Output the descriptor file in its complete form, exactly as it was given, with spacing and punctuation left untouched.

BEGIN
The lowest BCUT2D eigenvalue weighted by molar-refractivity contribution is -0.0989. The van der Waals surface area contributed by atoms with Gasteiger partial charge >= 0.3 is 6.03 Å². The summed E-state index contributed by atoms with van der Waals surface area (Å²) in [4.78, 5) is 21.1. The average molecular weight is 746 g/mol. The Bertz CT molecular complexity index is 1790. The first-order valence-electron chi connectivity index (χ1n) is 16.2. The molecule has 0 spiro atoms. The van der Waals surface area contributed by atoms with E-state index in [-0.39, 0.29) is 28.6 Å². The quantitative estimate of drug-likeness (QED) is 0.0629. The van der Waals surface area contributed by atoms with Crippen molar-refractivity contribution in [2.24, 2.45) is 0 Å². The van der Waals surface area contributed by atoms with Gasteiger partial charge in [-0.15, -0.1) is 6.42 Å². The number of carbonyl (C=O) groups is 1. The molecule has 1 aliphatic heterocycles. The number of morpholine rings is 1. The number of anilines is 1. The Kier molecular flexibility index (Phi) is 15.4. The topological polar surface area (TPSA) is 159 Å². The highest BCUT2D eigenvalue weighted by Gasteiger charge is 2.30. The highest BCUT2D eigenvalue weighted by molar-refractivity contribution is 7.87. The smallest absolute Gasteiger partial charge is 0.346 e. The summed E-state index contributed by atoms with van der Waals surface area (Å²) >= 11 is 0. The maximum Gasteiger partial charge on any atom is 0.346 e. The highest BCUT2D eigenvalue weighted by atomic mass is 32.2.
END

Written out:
The lowest BCUT2D eigenvalue weighted by molar-refractivity contribution is -0.0989. The van der Waals surface area contributed by atoms with Gasteiger partial charge >= 0.3 is 6.03 Å². The summed E-state index contributed by atoms with van der Waals surface area (Å²) in [4.78, 5) is 21.1. The average molecular weight is 746 g/mol. The Bertz CT molecular complexity index is 1790. The first-order valence-electron chi connectivity index (χ1n) is 16.2. The molecule has 0 spiro atoms. The van der Waals surface area contributed by atoms with E-state index in [-0.39, 0.29) is 28.6 Å². The quantitative estimate of drug-likeness (QED) is 0.0629. The van der Waals surface area contributed by atoms with Crippen molar-refractivity contribution in [2.24, 2.45) is 0 Å². The van der Waals surface area contributed by atoms with Gasteiger partial charge in [-0.15, -0.1) is 6.42 Å². The number of carbonyl (C=O) groups is 1. The molecule has 1 aliphatic heterocycles. The number of morpholine rings is 1. The number of anilines is 1. The Kier molecular flexibility index (Phi) is 15.4. The topological polar surface area (TPSA) is 159 Å². The highest BCUT2D eigenvalue weighted by Gasteiger charge is 2.30. The highest BCUT2D eigenvalue weighted by molar-refractivity contribution is 7.87. The smallest absolute Gasteiger partial charge is 0.346 e. The summed E-state index contributed by atoms with van der Waals surface area (Å²) >= 11 is 0. The maximum Gasteiger partial charge on any atom is 0.346 e. The highest BCUT2D eigenvalue weighted by atomic mass is 32.2.